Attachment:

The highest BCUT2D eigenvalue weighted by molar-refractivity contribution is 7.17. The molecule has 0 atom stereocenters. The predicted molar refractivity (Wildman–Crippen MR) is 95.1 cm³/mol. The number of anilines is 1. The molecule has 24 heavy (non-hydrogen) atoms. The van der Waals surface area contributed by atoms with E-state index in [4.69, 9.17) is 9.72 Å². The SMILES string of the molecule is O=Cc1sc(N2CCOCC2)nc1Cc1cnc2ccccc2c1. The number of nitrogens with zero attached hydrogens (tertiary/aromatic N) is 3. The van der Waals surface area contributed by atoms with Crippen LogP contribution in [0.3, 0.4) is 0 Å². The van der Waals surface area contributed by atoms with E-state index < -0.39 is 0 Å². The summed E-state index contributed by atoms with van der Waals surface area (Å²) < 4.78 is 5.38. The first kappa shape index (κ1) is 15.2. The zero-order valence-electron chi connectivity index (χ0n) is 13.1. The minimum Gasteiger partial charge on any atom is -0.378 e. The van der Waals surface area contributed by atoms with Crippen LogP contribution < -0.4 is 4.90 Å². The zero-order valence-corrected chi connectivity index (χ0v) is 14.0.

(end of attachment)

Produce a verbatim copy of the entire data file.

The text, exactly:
The highest BCUT2D eigenvalue weighted by molar-refractivity contribution is 7.17. The molecule has 0 atom stereocenters. The predicted molar refractivity (Wildman–Crippen MR) is 95.1 cm³/mol. The number of anilines is 1. The molecule has 24 heavy (non-hydrogen) atoms. The van der Waals surface area contributed by atoms with E-state index in [4.69, 9.17) is 9.72 Å². The SMILES string of the molecule is O=Cc1sc(N2CCOCC2)nc1Cc1cnc2ccccc2c1. The number of nitrogens with zero attached hydrogens (tertiary/aromatic N) is 3. The van der Waals surface area contributed by atoms with Crippen LogP contribution in [0.3, 0.4) is 0 Å². The van der Waals surface area contributed by atoms with E-state index < -0.39 is 0 Å². The summed E-state index contributed by atoms with van der Waals surface area (Å²) < 4.78 is 5.38. The first kappa shape index (κ1) is 15.2. The zero-order valence-electron chi connectivity index (χ0n) is 13.1. The minimum Gasteiger partial charge on any atom is -0.378 e. The van der Waals surface area contributed by atoms with Crippen LogP contribution < -0.4 is 4.90 Å². The zero-order valence-corrected chi connectivity index (χ0v) is 14.0.